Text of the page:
Her daughter-in-law once told me that she didn’t miss her own parents anymore, because Nani had filled her heart with more love than she had ever known. That is testimony indeed of her greatness. I spent nearly every summer in her house, and heard many fascinating stories of her childhood, of a place and time that is totally foreign to me. She taught me how to crochet and sew, but more importantly, she taught me the true meaning of patience and kindness. When I was pregnant with my first child, and thoroughly ill, she couldn’t bear to see me suffer; she stayed up all night rubbing my back though she was even more ill than I.
When my grandfather became paralysed, she showed him the true meaning of devotion. Turning a blind eye to the years of ill-treatment she had received from him, Nani prepared his meals as he liked them, and fed him with her own hands. His growing senility and loss of memory allowed them to make a fresh start, and he insisted that she be the only one to feed him. He would get worked up if he hadn’t seen her for a few hours, and felt at peace when she entered his room. Of all the years they spent together, perhaps these were the happiest of her life. When he passed away quietly in bed one afternoon, she was genuinely heartbroken. Life seemed to drain out of her. Her illnesses overtook her, and as soon as her iddat was over, she left this world to join him, insha Allah in a happiness and love that will endure for eternity.
Though she lived in another country and I only ever spent my summers with her, I loved my Nani and miss her greatly. Her funeral is proof of the esteem she was held in by everyone who knew her – there was not one dry eye in the house. Every servant, every daughter-in-law, every neighbour was sobbing.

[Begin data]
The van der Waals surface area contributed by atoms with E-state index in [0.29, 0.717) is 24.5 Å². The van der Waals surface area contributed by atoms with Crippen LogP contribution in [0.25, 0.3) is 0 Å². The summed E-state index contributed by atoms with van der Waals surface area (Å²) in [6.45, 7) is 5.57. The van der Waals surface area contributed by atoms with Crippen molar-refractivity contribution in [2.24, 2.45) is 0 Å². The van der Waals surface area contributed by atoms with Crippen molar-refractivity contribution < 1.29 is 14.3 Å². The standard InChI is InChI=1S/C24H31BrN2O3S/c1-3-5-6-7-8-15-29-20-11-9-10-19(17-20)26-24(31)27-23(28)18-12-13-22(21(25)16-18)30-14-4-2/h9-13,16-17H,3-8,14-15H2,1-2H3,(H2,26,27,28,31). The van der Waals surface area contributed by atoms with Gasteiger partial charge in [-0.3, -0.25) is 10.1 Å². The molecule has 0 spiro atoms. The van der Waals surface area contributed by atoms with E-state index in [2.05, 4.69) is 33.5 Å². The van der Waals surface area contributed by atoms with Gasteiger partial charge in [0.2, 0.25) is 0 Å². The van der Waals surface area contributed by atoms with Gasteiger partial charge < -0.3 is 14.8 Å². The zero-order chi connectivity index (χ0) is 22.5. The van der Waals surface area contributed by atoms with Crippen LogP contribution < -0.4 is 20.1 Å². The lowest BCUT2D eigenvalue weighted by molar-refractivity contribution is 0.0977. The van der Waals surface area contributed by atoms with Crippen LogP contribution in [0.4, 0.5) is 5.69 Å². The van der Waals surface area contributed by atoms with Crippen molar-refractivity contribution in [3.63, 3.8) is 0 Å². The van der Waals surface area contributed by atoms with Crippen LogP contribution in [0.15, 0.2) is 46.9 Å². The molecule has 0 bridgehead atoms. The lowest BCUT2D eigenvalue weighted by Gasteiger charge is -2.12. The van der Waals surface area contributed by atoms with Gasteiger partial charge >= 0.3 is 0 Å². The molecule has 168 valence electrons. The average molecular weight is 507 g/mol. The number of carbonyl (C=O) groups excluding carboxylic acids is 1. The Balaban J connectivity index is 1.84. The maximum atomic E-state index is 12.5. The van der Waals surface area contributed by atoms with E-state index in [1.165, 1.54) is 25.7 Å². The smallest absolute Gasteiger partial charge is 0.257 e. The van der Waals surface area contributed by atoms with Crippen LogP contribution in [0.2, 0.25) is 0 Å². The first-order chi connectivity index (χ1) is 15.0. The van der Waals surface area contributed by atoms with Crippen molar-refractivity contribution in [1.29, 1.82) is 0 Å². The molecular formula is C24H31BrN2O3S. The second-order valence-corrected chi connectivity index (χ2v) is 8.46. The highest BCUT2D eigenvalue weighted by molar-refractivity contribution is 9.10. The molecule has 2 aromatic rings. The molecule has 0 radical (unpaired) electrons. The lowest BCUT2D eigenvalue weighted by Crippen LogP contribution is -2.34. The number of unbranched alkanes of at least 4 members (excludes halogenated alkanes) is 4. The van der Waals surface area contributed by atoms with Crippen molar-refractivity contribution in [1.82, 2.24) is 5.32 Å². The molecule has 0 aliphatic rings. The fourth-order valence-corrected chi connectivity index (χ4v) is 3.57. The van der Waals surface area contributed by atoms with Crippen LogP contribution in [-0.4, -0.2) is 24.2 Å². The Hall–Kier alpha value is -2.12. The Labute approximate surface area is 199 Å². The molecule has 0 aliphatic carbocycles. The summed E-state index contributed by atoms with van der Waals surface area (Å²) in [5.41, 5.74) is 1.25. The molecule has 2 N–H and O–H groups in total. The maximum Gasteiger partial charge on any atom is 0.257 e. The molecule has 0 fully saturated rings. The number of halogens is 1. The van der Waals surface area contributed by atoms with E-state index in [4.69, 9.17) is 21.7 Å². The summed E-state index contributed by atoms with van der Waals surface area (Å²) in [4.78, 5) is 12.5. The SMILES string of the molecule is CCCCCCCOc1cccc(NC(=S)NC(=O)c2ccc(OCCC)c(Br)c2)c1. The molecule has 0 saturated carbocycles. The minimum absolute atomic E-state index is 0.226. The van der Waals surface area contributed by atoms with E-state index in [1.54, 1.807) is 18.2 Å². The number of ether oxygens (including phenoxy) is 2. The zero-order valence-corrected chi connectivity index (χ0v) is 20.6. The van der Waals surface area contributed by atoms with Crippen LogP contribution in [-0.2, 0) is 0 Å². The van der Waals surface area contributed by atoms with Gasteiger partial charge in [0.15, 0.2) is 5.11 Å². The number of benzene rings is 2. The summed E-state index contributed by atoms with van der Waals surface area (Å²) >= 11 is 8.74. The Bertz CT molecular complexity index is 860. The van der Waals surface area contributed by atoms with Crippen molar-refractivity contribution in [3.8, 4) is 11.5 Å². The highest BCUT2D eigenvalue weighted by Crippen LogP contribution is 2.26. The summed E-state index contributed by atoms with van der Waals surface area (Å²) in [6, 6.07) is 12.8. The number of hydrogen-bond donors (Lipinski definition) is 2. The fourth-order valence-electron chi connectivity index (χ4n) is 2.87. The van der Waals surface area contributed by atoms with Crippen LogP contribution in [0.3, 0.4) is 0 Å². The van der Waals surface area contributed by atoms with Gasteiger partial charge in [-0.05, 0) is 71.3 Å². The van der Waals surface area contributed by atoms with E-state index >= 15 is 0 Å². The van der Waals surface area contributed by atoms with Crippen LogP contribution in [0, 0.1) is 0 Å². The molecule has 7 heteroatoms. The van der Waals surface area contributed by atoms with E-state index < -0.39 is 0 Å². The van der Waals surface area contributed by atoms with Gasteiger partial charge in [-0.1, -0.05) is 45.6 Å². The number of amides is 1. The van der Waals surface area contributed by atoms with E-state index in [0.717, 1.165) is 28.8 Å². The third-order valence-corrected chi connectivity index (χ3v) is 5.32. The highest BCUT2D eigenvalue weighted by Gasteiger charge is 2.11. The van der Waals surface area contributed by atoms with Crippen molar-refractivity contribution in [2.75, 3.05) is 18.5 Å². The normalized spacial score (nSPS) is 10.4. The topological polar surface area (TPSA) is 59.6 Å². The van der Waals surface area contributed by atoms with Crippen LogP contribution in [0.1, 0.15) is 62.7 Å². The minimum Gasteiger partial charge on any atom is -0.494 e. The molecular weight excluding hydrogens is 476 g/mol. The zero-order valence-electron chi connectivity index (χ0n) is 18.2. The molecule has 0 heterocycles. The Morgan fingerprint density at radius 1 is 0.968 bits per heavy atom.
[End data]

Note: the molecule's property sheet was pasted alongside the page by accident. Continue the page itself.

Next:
I have no doubt that Nani was very close to Allah (SWT) – a simple, humble woman who gave everything away to others, who had no need for any fineries and luxuries, and who devoted every day to looking after her family and worshipping the one God. Of all worldly things, the only one she prized was good health – “If you have your health, you have the universe,” she often used to say. She was never distracted by dunya, never took her eye off the ball. Many people have told me that they have seen her in their dreams, and she is always wearing bright white robes, sitting on a field green and lush as far as the eye can see, with pearl slippers on her feet. Most importantly, she has a smile on her face.
READ MORE –
Umm Zainab Vanker and Umm Khadijah Kathrada are blessed with a relationship that many yearn for. A new addition to the family merely enriches their bond.
The most profound lessons are those we learn when aren’t being taught … and almost without realising, bites of family wisdom are transferred in much the same way as genetic traits.
Based in Berkshire, Safia A. is a mother of two with a background in graphic design, interior design and creative textiles. She loves painting, writing, reading, baking and is very keen on a healthy lifestyle, with raw foods, yoga and tae bo at the top of her list. Her work has been published in various Middle Eastern magazines and newspapers, and she is currently in the process of writing her first cookbook.